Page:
Agriculture feels the sting of an inaccurate charge
Opportunities in agriculture abound. Yet there is a social stigma in the mainstream media that in order to be successful, students must leave their roots in agriculture to pursue other studies.
In response to an online article by Yahoo writer Terrence Loose that called a degree in agriculture the most "useless" college degree in America, Farm Journal rallied the troops by creating a Facebook page called "I Studied Agriculture and I Have a Job." At press time, more than 4,500 students, industry professionals and farmers with "useless" degrees had flocked to the page to proclaim their success stories.
"Kudos for uniting the ag community and giving ag alumni a place to share our stories," wrote Shannon Latham, vice president of Latham Seeds. "Production agriculture should no longer be one of the nation’s best kept secrets."
A flood of support. Shortly after the Yahoo article went viral, Laurence Shatkin, a career information author who is cited in the story, wrote on our page, "I agree with you that agriculture is a useful degree. The industry is doing fine and will support many workers. Farm ownership is going to decline, but salaried managers and many other workers will find increased jobs. I think the journalist’s slant on the story was a poor choice."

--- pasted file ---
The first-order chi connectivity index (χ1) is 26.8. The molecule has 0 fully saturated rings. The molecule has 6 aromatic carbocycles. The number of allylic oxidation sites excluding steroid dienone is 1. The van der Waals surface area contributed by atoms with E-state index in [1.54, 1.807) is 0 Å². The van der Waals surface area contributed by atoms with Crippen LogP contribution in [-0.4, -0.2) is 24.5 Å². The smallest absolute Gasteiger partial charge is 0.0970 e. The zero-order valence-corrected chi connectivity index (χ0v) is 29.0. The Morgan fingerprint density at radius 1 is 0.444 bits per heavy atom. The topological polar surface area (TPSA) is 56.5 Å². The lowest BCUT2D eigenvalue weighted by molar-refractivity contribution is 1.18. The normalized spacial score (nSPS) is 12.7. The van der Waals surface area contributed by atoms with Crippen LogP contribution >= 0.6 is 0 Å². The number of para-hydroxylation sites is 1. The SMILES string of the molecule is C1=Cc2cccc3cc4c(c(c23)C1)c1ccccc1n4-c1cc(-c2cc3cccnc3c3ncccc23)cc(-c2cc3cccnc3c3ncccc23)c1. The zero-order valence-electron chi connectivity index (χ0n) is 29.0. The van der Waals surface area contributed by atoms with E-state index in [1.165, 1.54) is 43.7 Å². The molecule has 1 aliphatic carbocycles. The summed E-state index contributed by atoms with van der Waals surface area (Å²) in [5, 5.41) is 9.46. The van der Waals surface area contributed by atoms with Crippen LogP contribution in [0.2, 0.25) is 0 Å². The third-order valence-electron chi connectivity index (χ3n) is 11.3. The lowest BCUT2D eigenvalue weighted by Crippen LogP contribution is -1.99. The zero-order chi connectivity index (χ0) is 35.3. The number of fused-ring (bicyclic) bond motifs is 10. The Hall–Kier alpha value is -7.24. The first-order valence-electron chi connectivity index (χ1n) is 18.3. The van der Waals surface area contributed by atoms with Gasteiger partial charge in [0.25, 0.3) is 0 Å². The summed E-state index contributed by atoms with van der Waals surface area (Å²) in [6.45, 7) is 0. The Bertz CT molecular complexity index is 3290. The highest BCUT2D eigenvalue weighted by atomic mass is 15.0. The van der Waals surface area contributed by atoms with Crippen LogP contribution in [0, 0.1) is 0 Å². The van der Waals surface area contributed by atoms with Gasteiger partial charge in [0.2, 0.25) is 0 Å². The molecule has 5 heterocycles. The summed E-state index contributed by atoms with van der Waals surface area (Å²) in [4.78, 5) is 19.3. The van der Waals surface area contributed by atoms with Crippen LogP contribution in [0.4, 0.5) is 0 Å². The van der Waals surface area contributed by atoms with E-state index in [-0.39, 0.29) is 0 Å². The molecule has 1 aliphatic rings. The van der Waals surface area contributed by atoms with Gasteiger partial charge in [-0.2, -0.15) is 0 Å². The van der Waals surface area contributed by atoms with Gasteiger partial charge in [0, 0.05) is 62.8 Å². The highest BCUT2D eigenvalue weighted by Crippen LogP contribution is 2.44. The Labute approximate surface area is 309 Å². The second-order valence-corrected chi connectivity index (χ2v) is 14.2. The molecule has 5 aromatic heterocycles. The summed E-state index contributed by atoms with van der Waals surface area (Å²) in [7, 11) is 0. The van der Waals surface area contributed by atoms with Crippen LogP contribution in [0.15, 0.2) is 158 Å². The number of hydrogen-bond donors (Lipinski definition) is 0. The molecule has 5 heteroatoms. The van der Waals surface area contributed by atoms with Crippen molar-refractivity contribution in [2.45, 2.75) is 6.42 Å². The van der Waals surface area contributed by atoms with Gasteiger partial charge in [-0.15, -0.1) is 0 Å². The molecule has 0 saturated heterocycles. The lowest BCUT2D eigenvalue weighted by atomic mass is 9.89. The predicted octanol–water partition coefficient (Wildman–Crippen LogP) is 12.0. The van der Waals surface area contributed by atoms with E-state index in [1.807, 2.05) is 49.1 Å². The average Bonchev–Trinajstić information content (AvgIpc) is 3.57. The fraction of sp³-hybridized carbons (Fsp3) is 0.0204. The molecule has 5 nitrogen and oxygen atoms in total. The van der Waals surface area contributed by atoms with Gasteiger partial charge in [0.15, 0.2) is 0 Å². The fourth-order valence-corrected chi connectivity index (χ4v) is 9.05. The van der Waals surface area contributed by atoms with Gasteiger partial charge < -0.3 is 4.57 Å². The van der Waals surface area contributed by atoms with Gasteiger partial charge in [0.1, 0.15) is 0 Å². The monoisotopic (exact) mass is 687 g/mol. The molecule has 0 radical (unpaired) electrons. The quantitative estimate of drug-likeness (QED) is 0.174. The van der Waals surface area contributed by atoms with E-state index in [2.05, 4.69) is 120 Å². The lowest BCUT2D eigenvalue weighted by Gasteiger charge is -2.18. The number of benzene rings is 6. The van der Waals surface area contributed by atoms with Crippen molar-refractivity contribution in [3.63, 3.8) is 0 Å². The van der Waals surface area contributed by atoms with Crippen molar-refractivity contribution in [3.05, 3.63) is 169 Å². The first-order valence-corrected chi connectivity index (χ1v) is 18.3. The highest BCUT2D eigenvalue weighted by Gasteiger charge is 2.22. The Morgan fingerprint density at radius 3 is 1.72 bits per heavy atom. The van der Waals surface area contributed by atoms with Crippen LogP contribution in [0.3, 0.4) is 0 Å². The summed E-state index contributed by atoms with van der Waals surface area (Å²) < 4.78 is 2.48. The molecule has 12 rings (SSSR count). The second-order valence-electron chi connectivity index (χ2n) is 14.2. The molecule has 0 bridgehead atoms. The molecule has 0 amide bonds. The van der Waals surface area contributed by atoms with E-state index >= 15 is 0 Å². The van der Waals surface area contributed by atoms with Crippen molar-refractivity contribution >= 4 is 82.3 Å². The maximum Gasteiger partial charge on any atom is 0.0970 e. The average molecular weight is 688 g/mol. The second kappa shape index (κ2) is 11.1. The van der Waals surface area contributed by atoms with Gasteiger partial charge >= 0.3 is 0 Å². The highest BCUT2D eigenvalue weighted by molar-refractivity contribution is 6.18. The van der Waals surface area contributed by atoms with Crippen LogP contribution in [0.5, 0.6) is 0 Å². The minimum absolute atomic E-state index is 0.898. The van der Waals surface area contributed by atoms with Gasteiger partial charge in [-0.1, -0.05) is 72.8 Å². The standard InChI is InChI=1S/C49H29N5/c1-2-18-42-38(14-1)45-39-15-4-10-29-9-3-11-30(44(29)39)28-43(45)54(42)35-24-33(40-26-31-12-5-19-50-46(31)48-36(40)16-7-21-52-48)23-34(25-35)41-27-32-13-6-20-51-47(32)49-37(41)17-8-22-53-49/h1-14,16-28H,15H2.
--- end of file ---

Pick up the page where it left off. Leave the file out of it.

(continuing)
Those who studied agriculture certainly agree. More than 100 fans applauded his stance, "liking" the statement and sharing it with their Facebook friends.
The Yahoo article also received scrutiny from several college officials. Allen Levine, dean of the College of Food, Agricultural and Natural Resource Sciences at the University of Minnesota, wrote on the Huffington Post website that Loose’s list of the most useless college degrees was taken from a similar story written for the Daily Beast this past May.
"While I’m hesitant to give the list, which is based almost entirely on U.S. Labor Department projections and one author’s opinions, more credibility than it deserves, this blog post is so far off base it has to be refuted," he wrote.
Levine explains that while the data shows there will be fewer independently owned farms, that doesn’t equate to fewer jobs because all farms need managers. He points out the opportunity for new producers to begin farming because the average farmer is on the brink of retirement, not to mention the fact that the global population will continue to grow.
Mike Gaul, director of career services for Iowa State University’s College of Agriculture and Life
Sciences, also disagreed with Loose’s remarks. "Everything that’s happening at our college completely contradicts the Yahoo article. We have the highest [job] placement rate on campus at 98.1%," Gaul said in a response to the Yahoo story.
One fact remains: The present time couldn’t be more positive for young people in agriculture, and the opportunities to learn couldn’t be more vast.